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A Classic Book of Baby's First Years : Popular Publication Still Captures Childhood Memories

October 09, 1987|HERBERT G. McCANN | Associated Press

CHICAGO — For more than half a century, American parents have recorded baby's firsts--from the first day of life to the first day of school--in a book designed to capture those fleeting memories.

Some classic observations out of the mouths of babes also get logged in the book, "Our Baby's First Seven Years," which has been popular with parents since 1928.

"What do dead people eat?" Leona Lynn Simon, then 3, asked her mother in 1954.

And Doris Simon wrote it down, just as she noted the boy doll Leona received from Aunt Greenfield on her first birthday, that "Davy Crockett" was a favorite song at age 2, and the four months of ballet lessons at age 5.

"I treasure the thoughts and information recorded in the book," says Leona Simon Fleischer, now 35, who now keeps baby books for her own three children in Nashville, Tenn.

"Our Baby's First Seven Years" was created by Dr. Joseph B. DeLee. It was published by the Mothers' Aid Board of Chicago Lying-in Hospital, founded by DeLee in 1895. It was started with just $500 and the help of friends and benefactors, including Hull House founder Jane Addams. The hospital's mission was to make childbearing "free of pain and fear."

Under DeLee, the hospital became the nation's first producer of medical motion pictures. It also opened one of the nation's first premature infant nurseries and pioneered the study of disease in the mother, fetus and newborn.

Beyond Photo Albums

Since its founding, more than 250,000 babies have been delivered at the hospital. For the parents of children born at Chicago Lying-in Hospital and other places after 1928, "Our Baby's First Seven Years" became a family treasure.

It went beyond photo albums of the day, offering advice and, for the first time, a place to record special moments and early statistics.

There have been imitators, but the original remains the favorite of most parents, according to the the Mothers' Aid Board, a 700-member volunteer fund-raising group.

The board says more than 8 million copies of the book have been sold, generating more than $1.5 million for maternity research at the Department of Obstetrics and Gynecology of the University of Chicago Medical Center, of which Lying-in Hospital is a part.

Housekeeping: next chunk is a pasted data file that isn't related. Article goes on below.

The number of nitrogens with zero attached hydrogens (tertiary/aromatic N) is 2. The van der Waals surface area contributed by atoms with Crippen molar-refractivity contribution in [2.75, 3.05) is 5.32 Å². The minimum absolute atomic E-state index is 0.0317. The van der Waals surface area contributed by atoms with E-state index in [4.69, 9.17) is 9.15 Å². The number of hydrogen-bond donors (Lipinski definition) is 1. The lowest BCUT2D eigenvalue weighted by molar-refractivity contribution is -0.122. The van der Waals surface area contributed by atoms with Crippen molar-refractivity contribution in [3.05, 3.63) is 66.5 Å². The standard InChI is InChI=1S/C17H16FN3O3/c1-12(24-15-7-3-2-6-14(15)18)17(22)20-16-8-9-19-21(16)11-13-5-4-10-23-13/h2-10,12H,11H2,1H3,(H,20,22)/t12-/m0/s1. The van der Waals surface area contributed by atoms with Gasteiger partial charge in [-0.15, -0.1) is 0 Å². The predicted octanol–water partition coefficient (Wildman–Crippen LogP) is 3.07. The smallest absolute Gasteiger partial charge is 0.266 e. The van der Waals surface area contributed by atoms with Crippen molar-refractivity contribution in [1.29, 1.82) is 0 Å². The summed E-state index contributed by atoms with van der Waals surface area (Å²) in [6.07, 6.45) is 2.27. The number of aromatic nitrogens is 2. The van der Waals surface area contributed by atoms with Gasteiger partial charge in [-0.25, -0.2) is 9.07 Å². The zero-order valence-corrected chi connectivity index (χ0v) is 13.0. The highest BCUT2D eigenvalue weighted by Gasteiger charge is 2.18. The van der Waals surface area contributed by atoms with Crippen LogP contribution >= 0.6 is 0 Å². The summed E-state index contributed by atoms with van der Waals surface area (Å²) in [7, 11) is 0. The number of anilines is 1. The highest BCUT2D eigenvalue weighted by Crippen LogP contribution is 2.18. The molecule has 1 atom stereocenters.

And it may do even better. C. R. Gibson Co. of Norwalk, Conn., has taken over publication and distribution of the book under a 1986 agreement with the Mother's Aid Board.

"The timing was right," says Ginger Russ, chairwoman of the book committee and past board president. Board members handled distribution for years, dropping off copies at department, book and stationery stores, before turning to private distributors and now to Gibson.

The flow of royalties to maternity research will continue under the agreement, says Gibson publisher Marilyn Jensen.

One of the company's first moves was to collect a series of filled-in books--a 60-year glance at a changing world through the loving eyes of young parents.

In the 1930s, when many Americans struggled through the Depression, the entries reveal a plain, rural country. Toys were a luxury. Cod-liver oil and ultraviolet rays were recommended for rickets, a calcium deficiency then considered a major health problem.

Then came the 1940s and World War II, with photos of little boys in military uniforms and girls with Shirley Temple curls.

The 1950s brought hope and big families. Preventive measures were offered for health threats like polio, whooping cough, typhoid and scarlet fever.

With the '60s came the Space Age and a sense of adventure and discovery. Technology, especially television, became part of everyday life. One child's first complete sentence was a line from a TV commercial: "Do you want a Hawaiian Punch?" Some parents wrote, marveling, of astronauts and moon walks.

A High-Tech First

In the 1970s and early '80s, technology extended even to baby's first photo--in many cases, an ultrasound sonogram.

The years have brought four revisions of the book by a medical center committee, reflecting "the evolution of medicine, psychology and methods of child rearing," says Russ, the mother of two teen-agers. In 1928, mothers were urged to record their child's development as an "aid to medicine, educators, the physical culturist . . . and statesmen."

The book now is offered as a personal history for parents and child, a place to record baby's first word and first step, to tuck a lock of hair from the first haircut, to describe favorite foods and toys, to record medical history.

The book also shows the increasing involvement of dad in bringing up babies. Pages once set aside for "Mother Notes" are now for "Parents' Notes."

The 1928 charts on character and personal habits urge parents to correct bad habits like finger-sucking, nail-biting and nose-rubbing. Dispositions were described as phlegmatic, sanguine, choleric, or melancholic.

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